Specific penalties for those found guilty of drink driving differ from state to state but generally involve fines of up to $4,000, a licence disqualification, an alcohol interlock order, and compulsory attendance of Drink Driver Behaviour Change Programs, and of course, the aforementioned prison term of up to 12 months. First-time offenders are spared severe punishments.
A zero alcohol law is enforced on those who are on a learner’s licence, meaning that they cannot be operating a vehicle even if a little bit of alcohol is present in their system.
LEARN MORE: Drink driving penalties in Australia by state
Potential solutions from NRMA
Also included in the NRMA report were suggestions they feel will help reduce the number of fatalities on the road and deter the practice of drink driving.
One potential solution suggested by NRMA is to increase RBTs conducted per year to at least 1.1 random tests per licence holder, in line with Austroad's best practice model.
This would see over 7.3 million RBTs conducted annually across NSW, twice the number of tests conducted in 2022. The number of RBTs conducted in 2022 was 3.8 million, 36 per cent less than what was conducted in 2019.
Peter Khoury, an NRMA spokesperson, told news.com.au that increasing the number of RBTs could be the ultimate deterrent. “The more drivers see them set up on the side of the road, the more likely they are not to risk drink driving,” he said in a statement.
To achieve this target, NRMA believes that adequate funding, resourcing and improved planning will need to be invested by local governments. This will also be to ensure the long-term goal of at least 1.5 RBTs per licence holder each year can be made possible.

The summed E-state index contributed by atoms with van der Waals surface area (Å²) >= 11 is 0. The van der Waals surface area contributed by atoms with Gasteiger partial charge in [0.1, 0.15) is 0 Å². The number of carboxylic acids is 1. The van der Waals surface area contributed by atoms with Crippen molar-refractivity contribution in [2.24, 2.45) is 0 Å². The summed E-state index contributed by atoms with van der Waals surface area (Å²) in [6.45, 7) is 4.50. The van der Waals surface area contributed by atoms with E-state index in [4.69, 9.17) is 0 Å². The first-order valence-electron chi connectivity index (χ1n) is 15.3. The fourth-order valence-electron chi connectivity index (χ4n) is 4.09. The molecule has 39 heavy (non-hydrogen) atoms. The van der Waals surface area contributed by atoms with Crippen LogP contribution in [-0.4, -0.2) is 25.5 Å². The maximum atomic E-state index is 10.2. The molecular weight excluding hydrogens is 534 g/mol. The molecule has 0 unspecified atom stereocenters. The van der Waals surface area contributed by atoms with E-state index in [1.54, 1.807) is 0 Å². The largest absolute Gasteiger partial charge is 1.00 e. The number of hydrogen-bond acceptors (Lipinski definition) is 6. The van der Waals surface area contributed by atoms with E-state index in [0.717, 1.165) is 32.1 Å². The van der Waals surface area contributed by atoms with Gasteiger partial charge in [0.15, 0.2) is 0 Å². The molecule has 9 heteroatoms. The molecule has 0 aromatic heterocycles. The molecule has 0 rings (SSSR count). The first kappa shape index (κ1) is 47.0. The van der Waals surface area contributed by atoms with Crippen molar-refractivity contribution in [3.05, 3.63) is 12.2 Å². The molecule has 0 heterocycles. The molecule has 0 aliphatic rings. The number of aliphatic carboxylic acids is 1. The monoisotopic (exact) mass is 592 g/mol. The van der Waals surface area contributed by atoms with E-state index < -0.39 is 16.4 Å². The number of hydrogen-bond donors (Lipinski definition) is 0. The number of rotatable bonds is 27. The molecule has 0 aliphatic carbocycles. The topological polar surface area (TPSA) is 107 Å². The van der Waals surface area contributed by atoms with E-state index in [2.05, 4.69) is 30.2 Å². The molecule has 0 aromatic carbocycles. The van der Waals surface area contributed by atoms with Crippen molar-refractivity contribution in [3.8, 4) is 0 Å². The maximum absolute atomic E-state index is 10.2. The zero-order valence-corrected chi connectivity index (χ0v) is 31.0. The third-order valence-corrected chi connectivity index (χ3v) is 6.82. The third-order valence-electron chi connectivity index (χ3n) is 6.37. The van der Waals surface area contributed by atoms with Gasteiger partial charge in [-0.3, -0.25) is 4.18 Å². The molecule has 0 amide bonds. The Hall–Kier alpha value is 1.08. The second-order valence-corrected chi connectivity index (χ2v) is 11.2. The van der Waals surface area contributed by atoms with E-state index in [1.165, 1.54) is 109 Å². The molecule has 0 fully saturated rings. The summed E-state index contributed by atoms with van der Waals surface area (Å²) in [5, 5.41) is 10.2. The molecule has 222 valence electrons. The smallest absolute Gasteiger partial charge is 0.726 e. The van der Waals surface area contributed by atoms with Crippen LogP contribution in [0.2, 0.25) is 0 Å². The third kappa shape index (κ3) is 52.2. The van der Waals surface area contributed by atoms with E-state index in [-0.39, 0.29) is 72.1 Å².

Breathalysers to combat drink driving
Breathalysers are a staple at booze buses and at any police stop. However, to achieve more efficient breath testing, accurate BAC readings need to be produced in seconds. Officers should also need to have the option of printing this data on the spot and having a digital copy recorded in a secure location for future reference.
With that being said, Andatech believes that alcohol breath testing should not only be conducted by law enforcement officers and that public spaces that serve alcohol also hold a responsibility in ensuring the safety of their patrons.
A breathalyser should be easily accessible in restaurants and pubs that serve alcohol to help patrons accurately estimate their BAC level and make an informed decision on whether or not they should be getting behind the wheel.
Wall-mounted breathalysers are a convenient way for organisations to ensure the safety of their patrons. Business owners could charge a small fee for each breath test conducted or have it as a complementary perk.
Personal breathalysers have also become increasingly popular among individuals as many more Australians recognise the importance of alcohol safety. Owning a breathalyser can bring about surprising benefits you can learn more about in our blog post Benefits to owning a breathalyser.
Disclaimer: The information provided in this article is for general reference only. Please seek advice from professionals according to your business’s needs.
Written by Wafi Rashid